Had a college fund from paternal grandparents and inherited low six figures from maternal grandparents at age 25. I have been incredibly lucky to have received an inheritance. It helps me be frugal by choice while minimizing the risk that a huge medical bill could sink me or that I have to stay in a job I hate because I can’t go without a paycheck for a month. I am proud that I save and work hard to reduce expenses in a very HCOL area, but the inheritance has “taken the edge off” in a very real way. I’m so grateful to my grandparents for managing their money so well and for living frugally themselves! We have all made good choices, but even more so, we’ve been very lucky.
How has your family provided financial support in your adult life?
Zero other than no-interest loan when they paid off my student loans.
Do you have a general money strategy?
My general money strategy is to have enough saved that I have choices. For example, we’re considering moving to a new state (lower cost of living) in the summer. The fact that that would mean missing my year-end bonus is not going to stop me. I’m also not worried if there is a stop-work order at my office if the government shutdown happens, even if I have to miss a few paychecks. I have worked hard to keep my set expenses low so I don’t need to rely on the next paycheck or bonus to keep going.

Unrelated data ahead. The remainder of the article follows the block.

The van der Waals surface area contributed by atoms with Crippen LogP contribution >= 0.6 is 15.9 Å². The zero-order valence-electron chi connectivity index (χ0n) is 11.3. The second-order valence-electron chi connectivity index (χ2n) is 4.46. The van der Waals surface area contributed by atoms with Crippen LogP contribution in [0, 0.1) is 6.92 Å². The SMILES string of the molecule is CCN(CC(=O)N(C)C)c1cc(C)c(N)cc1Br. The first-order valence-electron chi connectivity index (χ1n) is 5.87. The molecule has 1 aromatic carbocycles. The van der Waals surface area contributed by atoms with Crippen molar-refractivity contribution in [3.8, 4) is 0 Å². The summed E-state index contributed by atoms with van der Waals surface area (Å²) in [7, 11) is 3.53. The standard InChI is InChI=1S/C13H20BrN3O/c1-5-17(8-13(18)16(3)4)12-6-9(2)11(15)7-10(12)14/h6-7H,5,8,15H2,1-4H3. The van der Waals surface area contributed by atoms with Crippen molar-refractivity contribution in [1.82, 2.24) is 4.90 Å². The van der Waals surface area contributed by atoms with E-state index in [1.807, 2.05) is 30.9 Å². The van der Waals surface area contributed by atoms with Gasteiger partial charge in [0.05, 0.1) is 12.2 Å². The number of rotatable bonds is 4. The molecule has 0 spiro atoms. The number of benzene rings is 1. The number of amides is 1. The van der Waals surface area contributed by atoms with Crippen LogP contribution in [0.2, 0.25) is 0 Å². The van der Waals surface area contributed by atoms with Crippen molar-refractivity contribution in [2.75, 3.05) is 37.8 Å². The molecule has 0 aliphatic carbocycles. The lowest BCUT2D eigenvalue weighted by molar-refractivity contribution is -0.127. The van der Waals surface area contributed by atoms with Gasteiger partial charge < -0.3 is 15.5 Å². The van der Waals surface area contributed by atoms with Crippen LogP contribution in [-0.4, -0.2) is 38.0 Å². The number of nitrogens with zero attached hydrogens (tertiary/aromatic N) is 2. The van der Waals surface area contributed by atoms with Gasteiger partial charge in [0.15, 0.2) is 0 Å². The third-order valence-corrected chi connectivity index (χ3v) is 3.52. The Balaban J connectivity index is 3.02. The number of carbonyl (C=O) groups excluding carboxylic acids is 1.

Do you spend money to save time (e.g., cleaning service)? Do you donate your time instead of money?
I am willing to spend more for a direct flight to save time, but otherwise, I don’t spend money to save time in most circumstances.
What are your favorite resources for personal finance (podcasts, blogs, books, series, conferences)?
Frugalwoods, Mr. Money Mustache, planning to read The Simple Path to Wealth.
What advice would you give your younger self about personal finance?
Start contributing more to retirement and keep it going through grad school.